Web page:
“We will strengthen the role of Ministers in Departmental and Permanent Secretary appointments to reflect their accountability to Parliament for their department’s performance.”

    and thought it sounded nice. But what happens at the moment? Is there a reason that Ministers don’t already have that strengthened role in choosing SCSs? What happens when you get an executive that has an absolute majority in parliament, such that accountability is purely to the ministers? Might that not lead to the Daily Mail choosing the next PSs and Heads of the Civil Service?

    Scrutiny’s great…granting more power to the executive isn’t necessarily scrutiny, especially given what you say in your third paragraph.

  2. Interesting as ever, I have to come back and re-read. Being an Ex community development/policy type – I do wonder at the need for a department, however what there is a need for is a common sense, communities impact test and to have experienced “coal face” officers working accross departments linking up –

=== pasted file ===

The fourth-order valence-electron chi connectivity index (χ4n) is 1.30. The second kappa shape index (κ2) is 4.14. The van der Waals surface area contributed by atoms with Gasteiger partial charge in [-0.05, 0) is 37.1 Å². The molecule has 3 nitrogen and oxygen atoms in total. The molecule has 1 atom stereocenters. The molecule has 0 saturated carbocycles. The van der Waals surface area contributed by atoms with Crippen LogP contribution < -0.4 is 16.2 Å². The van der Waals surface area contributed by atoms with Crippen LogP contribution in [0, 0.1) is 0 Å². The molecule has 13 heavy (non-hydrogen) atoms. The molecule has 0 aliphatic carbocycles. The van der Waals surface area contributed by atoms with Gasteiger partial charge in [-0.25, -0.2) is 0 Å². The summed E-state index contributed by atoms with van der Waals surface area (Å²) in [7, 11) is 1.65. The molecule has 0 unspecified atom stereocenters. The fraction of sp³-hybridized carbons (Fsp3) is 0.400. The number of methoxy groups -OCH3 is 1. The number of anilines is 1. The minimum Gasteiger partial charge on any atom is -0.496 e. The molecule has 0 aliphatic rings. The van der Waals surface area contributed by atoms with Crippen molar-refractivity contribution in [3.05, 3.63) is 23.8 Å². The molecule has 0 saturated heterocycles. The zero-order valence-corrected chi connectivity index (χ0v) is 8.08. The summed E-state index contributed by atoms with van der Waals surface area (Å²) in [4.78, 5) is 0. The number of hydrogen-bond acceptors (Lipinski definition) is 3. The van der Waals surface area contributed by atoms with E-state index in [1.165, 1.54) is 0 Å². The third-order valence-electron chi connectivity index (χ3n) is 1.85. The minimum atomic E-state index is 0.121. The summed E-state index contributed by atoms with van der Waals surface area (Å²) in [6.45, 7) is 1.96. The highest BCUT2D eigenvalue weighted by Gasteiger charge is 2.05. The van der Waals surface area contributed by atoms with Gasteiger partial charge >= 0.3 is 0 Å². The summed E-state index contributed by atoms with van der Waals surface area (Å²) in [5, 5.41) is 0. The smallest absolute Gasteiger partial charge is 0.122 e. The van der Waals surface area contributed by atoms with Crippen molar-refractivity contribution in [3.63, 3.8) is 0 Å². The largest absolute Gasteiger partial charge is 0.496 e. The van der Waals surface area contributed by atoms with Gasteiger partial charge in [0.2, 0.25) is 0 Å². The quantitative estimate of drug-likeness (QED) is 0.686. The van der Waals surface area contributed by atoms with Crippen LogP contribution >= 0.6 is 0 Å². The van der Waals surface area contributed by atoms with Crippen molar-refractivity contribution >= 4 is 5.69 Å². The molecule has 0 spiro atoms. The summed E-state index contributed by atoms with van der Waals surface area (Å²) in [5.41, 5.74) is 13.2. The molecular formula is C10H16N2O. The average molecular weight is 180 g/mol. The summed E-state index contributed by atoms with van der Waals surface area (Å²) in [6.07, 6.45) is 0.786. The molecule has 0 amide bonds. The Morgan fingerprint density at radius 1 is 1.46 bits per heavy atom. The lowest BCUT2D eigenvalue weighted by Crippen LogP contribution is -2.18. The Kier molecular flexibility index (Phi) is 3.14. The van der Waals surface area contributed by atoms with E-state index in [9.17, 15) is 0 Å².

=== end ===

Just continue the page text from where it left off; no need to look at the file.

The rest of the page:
I saw some horrors in my time at local, regional and national level. Sadly too many policy accademics and not enough real world experience leads all to often to badly implemeted ideas that destroys local action not enhances. Having multi disciplined -flatter hierarchaial teams makes not sure getting rid of the regionalk offices has helped the coalition at all.

  3. I confess I’m disappointed. Not because there isn’t some good stuff in the Maude plan, but because I think the government is dodging the big questions about the civil service.

    What we need are proposals to address at least three problems.

    Firstly the lack of real accountability for civil servants (only partly recognised by Maude’s reforms).

    Second, the way that Whitehall’s weak centre and deeply siloed departments make joined up government impossible.

    Thirdly, the lack of any vision for the role and functions of a much smaller civil service, especially in the context of the localism debate. We could easily localism large chunks of DCLG, JC+ and the Home Office.

    The Maude reforms are tweaks which imply that the body corporate is basically healthy and I’m not convinced it is.